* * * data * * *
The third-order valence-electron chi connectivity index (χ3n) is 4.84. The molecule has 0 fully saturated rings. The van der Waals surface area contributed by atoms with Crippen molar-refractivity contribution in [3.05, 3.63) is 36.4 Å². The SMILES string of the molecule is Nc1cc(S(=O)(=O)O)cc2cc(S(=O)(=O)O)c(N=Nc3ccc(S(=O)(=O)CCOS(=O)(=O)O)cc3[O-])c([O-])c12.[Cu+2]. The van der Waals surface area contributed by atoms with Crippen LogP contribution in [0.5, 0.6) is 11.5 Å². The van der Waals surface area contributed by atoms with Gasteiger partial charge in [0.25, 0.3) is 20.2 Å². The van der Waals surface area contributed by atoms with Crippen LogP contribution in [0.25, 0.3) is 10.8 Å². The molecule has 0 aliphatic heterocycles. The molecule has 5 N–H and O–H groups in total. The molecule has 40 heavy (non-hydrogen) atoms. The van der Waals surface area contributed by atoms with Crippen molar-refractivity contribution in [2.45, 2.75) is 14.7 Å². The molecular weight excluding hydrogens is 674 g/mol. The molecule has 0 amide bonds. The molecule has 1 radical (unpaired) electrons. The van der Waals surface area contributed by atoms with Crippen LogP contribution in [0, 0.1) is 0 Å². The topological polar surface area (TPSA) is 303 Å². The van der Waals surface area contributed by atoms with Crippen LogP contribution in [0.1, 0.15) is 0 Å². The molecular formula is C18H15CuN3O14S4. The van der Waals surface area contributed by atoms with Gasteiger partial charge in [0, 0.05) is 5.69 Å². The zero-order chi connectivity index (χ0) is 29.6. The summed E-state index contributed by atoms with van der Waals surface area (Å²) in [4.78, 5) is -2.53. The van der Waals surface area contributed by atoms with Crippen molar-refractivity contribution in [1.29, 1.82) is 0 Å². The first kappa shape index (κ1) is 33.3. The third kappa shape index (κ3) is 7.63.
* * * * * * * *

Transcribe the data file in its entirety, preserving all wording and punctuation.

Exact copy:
The third-order valence-electron chi connectivity index (χ3n) is 4.84. The molecule has 0 fully saturated rings. The van der Waals surface area contributed by atoms with Crippen molar-refractivity contribution in [3.05, 3.63) is 36.4 Å². The SMILES string of the molecule is Nc1cc(S(=O)(=O)O)cc2cc(S(=O)(=O)O)c(N=Nc3ccc(S(=O)(=O)CCOS(=O)(=O)O)cc3[O-])c([O-])c12.[Cu+2]. The van der Waals surface area contributed by atoms with Crippen LogP contribution in [0.5, 0.6) is 11.5 Å². The van der Waals surface area contributed by atoms with Gasteiger partial charge in [0.25, 0.3) is 20.2 Å². The van der Waals surface area contributed by atoms with Crippen LogP contribution in [0.25, 0.3) is 10.8 Å². The molecule has 0 aliphatic heterocycles. The molecule has 5 N–H and O–H groups in total. The molecule has 40 heavy (non-hydrogen) atoms. The van der Waals surface area contributed by atoms with Crippen molar-refractivity contribution in [2.45, 2.75) is 14.7 Å². The molecular weight excluding hydrogens is 674 g/mol. The molecule has 0 amide bonds. The molecule has 1 radical (unpaired) electrons. The van der Waals surface area contributed by atoms with Crippen LogP contribution in [0, 0.1) is 0 Å². The topological polar surface area (TPSA) is 303 Å². The van der Waals surface area contributed by atoms with Crippen LogP contribution in [0.1, 0.15) is 0 Å². The molecular formula is C18H15CuN3O14S4. The van der Waals surface area contributed by atoms with Gasteiger partial charge in [0, 0.05) is 5.69 Å². The zero-order chi connectivity index (χ0) is 29.6. The summed E-state index contributed by atoms with van der Waals surface area (Å²) in [4.78, 5) is -2.53. The van der Waals surface area contributed by atoms with Crippen molar-refractivity contribution in [1.29, 1.82) is 0 Å². The first kappa shape index (κ1) is 33.3. The third kappa shape index (κ3) is 7.63.